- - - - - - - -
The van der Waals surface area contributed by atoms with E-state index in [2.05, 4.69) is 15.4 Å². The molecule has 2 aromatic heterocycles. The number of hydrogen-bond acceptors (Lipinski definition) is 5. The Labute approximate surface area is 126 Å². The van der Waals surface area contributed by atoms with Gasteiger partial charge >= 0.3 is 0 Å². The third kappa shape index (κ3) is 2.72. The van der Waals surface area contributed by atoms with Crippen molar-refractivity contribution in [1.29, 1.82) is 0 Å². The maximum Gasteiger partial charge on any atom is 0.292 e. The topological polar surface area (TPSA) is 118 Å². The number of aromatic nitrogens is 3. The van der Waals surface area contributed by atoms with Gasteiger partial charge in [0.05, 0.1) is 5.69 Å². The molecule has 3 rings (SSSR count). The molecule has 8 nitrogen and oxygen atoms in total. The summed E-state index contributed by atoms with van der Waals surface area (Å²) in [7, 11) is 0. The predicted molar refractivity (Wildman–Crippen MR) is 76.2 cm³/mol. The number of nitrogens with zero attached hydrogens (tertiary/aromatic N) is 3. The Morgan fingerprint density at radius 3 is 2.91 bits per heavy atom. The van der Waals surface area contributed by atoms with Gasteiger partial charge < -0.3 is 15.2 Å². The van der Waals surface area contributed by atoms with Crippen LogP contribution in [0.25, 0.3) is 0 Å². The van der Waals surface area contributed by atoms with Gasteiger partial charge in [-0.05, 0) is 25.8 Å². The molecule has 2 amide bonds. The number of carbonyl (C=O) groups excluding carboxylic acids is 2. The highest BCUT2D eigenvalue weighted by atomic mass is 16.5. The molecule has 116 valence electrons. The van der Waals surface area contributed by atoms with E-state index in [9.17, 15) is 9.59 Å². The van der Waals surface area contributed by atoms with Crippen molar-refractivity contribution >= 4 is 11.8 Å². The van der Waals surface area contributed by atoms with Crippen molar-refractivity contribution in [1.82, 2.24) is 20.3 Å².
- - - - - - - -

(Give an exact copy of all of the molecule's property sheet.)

The van der Waals surface area contributed by atoms with E-state index in [2.05, 4.69) is 15.4 Å². The molecule has 2 aromatic heterocycles. The number of hydrogen-bond acceptors (Lipinski definition) is 5. The Labute approximate surface area is 126 Å². The van der Waals surface area contributed by atoms with Gasteiger partial charge >= 0.3 is 0 Å². The third kappa shape index (κ3) is 2.72. The van der Waals surface area contributed by atoms with Crippen molar-refractivity contribution in [1.29, 1.82) is 0 Å². The maximum Gasteiger partial charge on any atom is 0.292 e. The topological polar surface area (TPSA) is 118 Å². The number of aromatic nitrogens is 3. The van der Waals surface area contributed by atoms with Gasteiger partial charge in [0.05, 0.1) is 5.69 Å². The molecule has 3 rings (SSSR count). The molecule has 8 nitrogen and oxygen atoms in total. The summed E-state index contributed by atoms with van der Waals surface area (Å²) in [7, 11) is 0. The predicted molar refractivity (Wildman–Crippen MR) is 76.2 cm³/mol. The number of nitrogens with zero attached hydrogens (tertiary/aromatic N) is 3. The Morgan fingerprint density at radius 3 is 2.91 bits per heavy atom. The van der Waals surface area contributed by atoms with Gasteiger partial charge < -0.3 is 15.2 Å². The van der Waals surface area contributed by atoms with Crippen LogP contribution in [0.25, 0.3) is 0 Å². The van der Waals surface area contributed by atoms with Gasteiger partial charge in [-0.05, 0) is 25.8 Å². The molecule has 2 amide bonds. The number of carbonyl (C=O) groups excluding carboxylic acids is 2. The highest BCUT2D eigenvalue weighted by atomic mass is 16.5. The molecule has 116 valence electrons. The van der Waals surface area contributed by atoms with E-state index in [9.17, 15) is 9.59 Å². The van der Waals surface area contributed by atoms with Crippen molar-refractivity contribution >= 4 is 11.8 Å². The van der Waals surface area contributed by atoms with Crippen molar-refractivity contribution in [1.82, 2.24) is 20.3 Å².